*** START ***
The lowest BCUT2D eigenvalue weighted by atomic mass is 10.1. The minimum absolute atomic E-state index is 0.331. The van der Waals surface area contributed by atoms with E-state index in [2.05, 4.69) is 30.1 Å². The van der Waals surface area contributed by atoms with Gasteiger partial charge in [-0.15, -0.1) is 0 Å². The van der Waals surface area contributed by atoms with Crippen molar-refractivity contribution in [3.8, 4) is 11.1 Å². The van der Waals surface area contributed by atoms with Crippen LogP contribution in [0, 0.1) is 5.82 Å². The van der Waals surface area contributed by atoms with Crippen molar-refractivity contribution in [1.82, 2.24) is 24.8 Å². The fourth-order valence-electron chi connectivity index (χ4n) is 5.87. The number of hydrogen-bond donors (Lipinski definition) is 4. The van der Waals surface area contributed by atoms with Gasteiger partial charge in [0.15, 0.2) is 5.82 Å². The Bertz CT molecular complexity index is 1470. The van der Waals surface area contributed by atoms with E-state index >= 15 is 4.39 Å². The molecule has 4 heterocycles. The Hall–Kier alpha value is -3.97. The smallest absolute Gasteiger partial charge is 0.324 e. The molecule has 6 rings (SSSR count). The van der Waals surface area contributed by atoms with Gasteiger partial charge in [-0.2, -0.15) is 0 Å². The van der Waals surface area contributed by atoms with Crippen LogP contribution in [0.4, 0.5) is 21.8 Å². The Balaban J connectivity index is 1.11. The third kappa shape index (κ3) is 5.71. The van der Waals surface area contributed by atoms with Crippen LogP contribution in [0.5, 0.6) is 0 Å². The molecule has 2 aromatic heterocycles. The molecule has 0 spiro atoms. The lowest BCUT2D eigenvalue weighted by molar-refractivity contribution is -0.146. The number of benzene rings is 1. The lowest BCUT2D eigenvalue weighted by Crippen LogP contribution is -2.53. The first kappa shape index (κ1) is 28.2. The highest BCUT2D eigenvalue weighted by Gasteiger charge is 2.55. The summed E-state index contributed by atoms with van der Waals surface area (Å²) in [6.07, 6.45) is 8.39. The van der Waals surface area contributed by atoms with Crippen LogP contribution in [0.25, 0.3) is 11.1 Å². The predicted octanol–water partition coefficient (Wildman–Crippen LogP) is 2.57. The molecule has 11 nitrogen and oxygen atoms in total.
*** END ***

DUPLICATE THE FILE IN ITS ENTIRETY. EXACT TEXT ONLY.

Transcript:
The lowest BCUT2D eigenvalue weighted by atomic mass is 10.1. The minimum absolute atomic E-state index is 0.331. The van der Waals surface area contributed by atoms with E-state index in [2.05, 4.69) is 30.1 Å². The van der Waals surface area contributed by atoms with Gasteiger partial charge in [-0.15, -0.1) is 0 Å². The van der Waals surface area contributed by atoms with Crippen molar-refractivity contribution in [3.8, 4) is 11.1 Å². The van der Waals surface area contributed by atoms with Crippen LogP contribution in [0, 0.1) is 5.82 Å². The van der Waals surface area contributed by atoms with Crippen molar-refractivity contribution in [1.82, 2.24) is 24.8 Å². The fourth-order valence-electron chi connectivity index (χ4n) is 5.87. The number of hydrogen-bond donors (Lipinski definition) is 4. The van der Waals surface area contributed by atoms with Gasteiger partial charge in [0.15, 0.2) is 5.82 Å². The Bertz CT molecular complexity index is 1470. The van der Waals surface area contributed by atoms with E-state index >= 15 is 4.39 Å². The molecule has 4 heterocycles. The Hall–Kier alpha value is -3.97. The smallest absolute Gasteiger partial charge is 0.324 e. The molecule has 6 rings (SSSR count). The van der Waals surface area contributed by atoms with Gasteiger partial charge in [-0.2, -0.15) is 0 Å². The van der Waals surface area contributed by atoms with Crippen LogP contribution in [0.4, 0.5) is 21.8 Å². The Balaban J connectivity index is 1.11. The third kappa shape index (κ3) is 5.71. The van der Waals surface area contributed by atoms with Crippen LogP contribution in [0.5, 0.6) is 0 Å². The molecule has 2 aromatic heterocycles. The molecule has 0 spiro atoms. The lowest BCUT2D eigenvalue weighted by molar-refractivity contribution is -0.146. The number of benzene rings is 1. The lowest BCUT2D eigenvalue weighted by Crippen LogP contribution is -2.53. The first kappa shape index (κ1) is 28.2. The highest BCUT2D eigenvalue weighted by Gasteiger charge is 2.55. The summed E-state index contributed by atoms with van der Waals surface area (Å²) in [6.07, 6.45) is 8.39. The van der Waals surface area contributed by atoms with Crippen LogP contribution in [0.25, 0.3) is 11.1 Å². The predicted octanol–water partition coefficient (Wildman–Crippen LogP) is 2.57. The molecule has 11 nitrogen and oxygen atoms in total.